1

Liberals way, way ahead


 

intentions-de-votes1The latest La Presse-CROP poll shows the Liberals widening the chasm between them and the other parties:

Liberals: 45% (+3)

Parti Québécois: 32% (+1)

Action démocratique du Québec: 12% (-3)

It’s probably unfair to dwell on Mario Dumont’s ability to stink up the joint, but the last time the ADQ scored this poorly was in 1998, when it won just a single seat—Dumont’s in Rivière-du-Loup.

The race gets a lot tighter between the PQ and the Liberals among Francophone voters. The ADQ, on the other hand, remains out there in the wilderness, even though Francophones represent its core constituency:

Liberals: 36% (-)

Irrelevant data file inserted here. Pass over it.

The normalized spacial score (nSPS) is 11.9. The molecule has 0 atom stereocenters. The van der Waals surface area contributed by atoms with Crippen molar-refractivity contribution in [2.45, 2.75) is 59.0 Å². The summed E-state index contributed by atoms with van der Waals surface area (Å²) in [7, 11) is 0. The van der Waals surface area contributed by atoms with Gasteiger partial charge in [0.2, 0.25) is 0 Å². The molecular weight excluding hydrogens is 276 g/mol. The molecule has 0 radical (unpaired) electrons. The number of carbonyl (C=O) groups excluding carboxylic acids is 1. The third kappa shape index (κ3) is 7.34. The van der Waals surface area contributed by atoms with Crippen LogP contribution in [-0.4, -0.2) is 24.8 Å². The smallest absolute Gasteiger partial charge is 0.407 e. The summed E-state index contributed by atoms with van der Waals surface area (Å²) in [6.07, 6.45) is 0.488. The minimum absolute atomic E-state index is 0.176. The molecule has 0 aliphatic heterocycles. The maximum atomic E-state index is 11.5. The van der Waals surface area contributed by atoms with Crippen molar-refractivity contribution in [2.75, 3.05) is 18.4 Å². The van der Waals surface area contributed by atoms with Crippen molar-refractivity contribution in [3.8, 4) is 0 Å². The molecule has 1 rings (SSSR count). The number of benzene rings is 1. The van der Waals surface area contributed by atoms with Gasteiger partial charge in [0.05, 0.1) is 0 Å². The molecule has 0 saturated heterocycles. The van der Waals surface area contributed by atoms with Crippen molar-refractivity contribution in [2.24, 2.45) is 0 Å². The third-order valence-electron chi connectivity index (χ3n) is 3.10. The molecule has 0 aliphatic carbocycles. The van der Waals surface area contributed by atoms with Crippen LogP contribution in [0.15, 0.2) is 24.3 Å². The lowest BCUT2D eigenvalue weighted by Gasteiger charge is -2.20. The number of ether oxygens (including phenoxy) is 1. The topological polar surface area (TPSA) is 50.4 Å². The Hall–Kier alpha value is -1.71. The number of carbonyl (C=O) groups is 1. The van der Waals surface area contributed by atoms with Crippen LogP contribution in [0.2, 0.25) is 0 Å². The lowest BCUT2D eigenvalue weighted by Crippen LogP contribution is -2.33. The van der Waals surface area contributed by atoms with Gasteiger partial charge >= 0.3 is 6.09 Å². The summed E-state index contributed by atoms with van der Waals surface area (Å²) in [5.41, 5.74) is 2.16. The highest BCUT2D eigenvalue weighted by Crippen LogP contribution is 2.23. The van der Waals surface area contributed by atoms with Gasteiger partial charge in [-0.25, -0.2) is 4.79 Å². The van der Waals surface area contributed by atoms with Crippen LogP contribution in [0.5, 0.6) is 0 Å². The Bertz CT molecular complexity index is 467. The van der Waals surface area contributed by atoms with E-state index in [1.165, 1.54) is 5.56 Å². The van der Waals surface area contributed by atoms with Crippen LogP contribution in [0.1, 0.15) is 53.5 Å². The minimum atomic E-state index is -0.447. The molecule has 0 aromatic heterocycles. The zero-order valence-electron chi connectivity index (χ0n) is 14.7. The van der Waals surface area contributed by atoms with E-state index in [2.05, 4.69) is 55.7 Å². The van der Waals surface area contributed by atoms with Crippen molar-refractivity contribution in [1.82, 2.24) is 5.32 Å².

Parti Québécois: 39% (+2)

Action démocratique du Québec: 14% (-2)

Of course, with Quebec’s electoral map being what it is, if Marois can build a sizeable lead among Francophones she just might prevent the Jean Charest from getting a majority. I bet Stephen Harper would get a sinister chuckle out of that.

Jean-Marc Léger (of Léger Marketing) told me last week he thinks tonight’s debate could ultimately set the tone for the rest of the campaign. Charest will be up against two wild cards: with nothing to lose, Dumont might go with a scorched earth, loose cannon approach that risks throwing the Liberal leader off his game; and, given her relative inexperience as party leader, no one knows quite how Marois’s going to perform or what effect she’ll have on the debate.

Either way, I’ll be live-blogging the proceedings; the festivities should get going around 8 this evening. Be square and be there.

[For the truly curious, all the juicy poll details are here.]


 

Liberals way, way ahead

  1. With the ADQ down to 12%, what are the odds Québec Solidaire gets more seats than the ADQ? 1 to 5 percent? That’d make me very happy.

Sign in to comment.